On May 21st, many of us were deeply saddened to hear of the accidental death of seven-year-old Maria Chapman, daughter of well-known Christian singer Steven Curtis Chapman. My wife and I live just outside of Nashville and it seems that the entire city has been in mourning for this little girl and her family.
Newspapers and blogs are overflowing with questions: How this could happen to such a “spiritual” family? How can God be considered “good” or “loving” when He allows this type of thing to happen? Moments like these cause many of the questions we normally keep suppressed to show themselves. Our society normally removes itself from any meaningful discussion of suffering. But this tragic event should cause us to reflect for a moment on the Catholic response to suffering. What are some of the ways Catholics approach the mystery of suffering and how do we find meaning and hope in its midst?
The question of how a “good” God can allow such horrible things has haunted mankind for thousands of years. Although the most famous (and often misunderstood) is Job, the Bible is full of people who experience great tragedy in the midst of this life, even while serving God. Think not only of Job, but of Joseph who was sold into slavery by his jealous brothers. Think of the innocents slaughtered at the hands of Herod as he sought to kill the Christ child. Think of Stephen, the Church’s first martyr, stoned not for a crime but for his faith. Of course we need to look upon the cross and see the bruised and bloodied man upon it and reflect on the harsh truth that being a Christian does not shield one from suffering and pain. And yet we wonder. We ache for an answer. Why does this happen? Something within us knows that it shouldn’t.
Salvifici Doloris: A Response
Salvifici Doloris (The Christian Meaning of Suffering) by Pope John Paul II is one of the most helpful writings on suffering and the Christian. And as we grieve with the Chapman family, Salvifici Doloris can offer hope and strength as we face our own questions. One of the beautiful things of SD is how it affirms the very question of “Why?” We are not chastised for wondering, for struggling, for longing for meaning in the midst of suffering:
Whereas the existence of the world opens as it were the eyes of the human soul to the existence of God, to his wisdom, power and greatness, evil and suffering seem to obscure this image, sometimes in a radical way, especially in the daily drama of so many cases of undeserved suffering and of so many faults without proper punishment. So this circumstance shows — perhaps more than any other — the importance of the question of the meaning of suffering; it also shows how much care must be taken both in dealing with the question itself and with all possible answers to it (SD, 2, 9).
Job is the first order example of dealing with the question of suffering, particularly because of his innocence. The reader of Job is confronted early on with the paradox that this man is suffering and does not deserve it. One of the first and oldest explanations for pain is punishment. There is a part of us that understands the argument of justice. But that argument is not always applicable, right or helpful. Pain and suffering are not limited to the unrepentant and disobedient. Pope John Paul notes, “While it is true that suffering has a meaning as punishment, when it is connected with a fault, it is not true that all suffering is a consequence of a fault and has the nature of a punishment” (SD, 2, 11).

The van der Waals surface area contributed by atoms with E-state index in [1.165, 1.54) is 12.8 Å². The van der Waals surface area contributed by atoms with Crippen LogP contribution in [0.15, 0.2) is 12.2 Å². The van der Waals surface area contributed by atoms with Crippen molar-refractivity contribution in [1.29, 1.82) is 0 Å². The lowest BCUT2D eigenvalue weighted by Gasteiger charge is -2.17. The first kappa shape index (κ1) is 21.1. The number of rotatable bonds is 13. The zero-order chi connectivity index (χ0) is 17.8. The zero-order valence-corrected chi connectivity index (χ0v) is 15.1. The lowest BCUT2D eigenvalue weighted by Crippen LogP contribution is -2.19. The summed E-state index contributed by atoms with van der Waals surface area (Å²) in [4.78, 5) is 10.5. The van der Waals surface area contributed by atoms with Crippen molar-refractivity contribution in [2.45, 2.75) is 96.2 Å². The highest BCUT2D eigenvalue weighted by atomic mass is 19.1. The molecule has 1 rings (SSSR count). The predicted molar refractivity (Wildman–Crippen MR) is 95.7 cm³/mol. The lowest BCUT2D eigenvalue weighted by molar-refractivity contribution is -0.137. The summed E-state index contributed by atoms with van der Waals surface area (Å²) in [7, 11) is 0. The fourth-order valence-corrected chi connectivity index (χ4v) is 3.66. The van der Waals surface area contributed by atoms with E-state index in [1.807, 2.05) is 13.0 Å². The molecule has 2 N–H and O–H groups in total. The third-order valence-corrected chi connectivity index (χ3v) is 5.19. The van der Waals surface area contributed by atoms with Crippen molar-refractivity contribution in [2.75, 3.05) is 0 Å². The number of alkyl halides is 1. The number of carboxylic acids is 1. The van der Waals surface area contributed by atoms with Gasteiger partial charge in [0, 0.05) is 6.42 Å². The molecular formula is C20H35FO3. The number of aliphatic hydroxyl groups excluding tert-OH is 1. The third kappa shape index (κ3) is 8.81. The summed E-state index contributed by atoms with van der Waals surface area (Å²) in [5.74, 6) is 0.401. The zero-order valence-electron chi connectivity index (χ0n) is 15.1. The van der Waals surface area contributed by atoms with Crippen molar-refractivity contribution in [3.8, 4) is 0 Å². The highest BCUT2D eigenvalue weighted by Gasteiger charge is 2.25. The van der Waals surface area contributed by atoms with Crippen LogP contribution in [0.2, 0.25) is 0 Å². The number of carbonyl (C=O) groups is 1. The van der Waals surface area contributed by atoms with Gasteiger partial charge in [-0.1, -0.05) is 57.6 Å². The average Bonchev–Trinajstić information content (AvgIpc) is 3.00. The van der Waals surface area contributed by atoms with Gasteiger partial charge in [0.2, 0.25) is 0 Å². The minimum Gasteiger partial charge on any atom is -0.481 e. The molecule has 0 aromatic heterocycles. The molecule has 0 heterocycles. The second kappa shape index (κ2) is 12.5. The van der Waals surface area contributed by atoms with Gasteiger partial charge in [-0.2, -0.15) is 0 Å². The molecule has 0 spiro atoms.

The hard truth is that Job really doesn’t answer the question. At the end of Job his suffering is not explained. His innocence is vindicated. The friends who wanted to condemn him are chastised. But God does not explain “why”. For Pope John Paul II, the why would come later; it would be revealed at the cross.
Begin with the Cross
So the reflection on our suffering does not begin with us, but with Christ. We are called to look upon the life, death, and yes, the suffering of Jesus if we are to deal with our own pain. Suffering, we must see, is not just a natural consequence of the cross, but the point of the cross. We are challenged to see that what actually achieves our salvation is His suffering.
Precisely by means of this suffering he must bring it about “that man should not perish, but have eternal life”. Precisely by means of his Cross he must strike at the roots of evil, planted in the history of man and in human souls. Precisely by means of his Cross he must accomplish the work of salvation (SD, 4, 16).
When we seek to understand our suffering we look at the Cross of Christ and consider that the cross “proves the truth of love through the truth of suffering” (SD, 4, 18). Pope John Paul continues,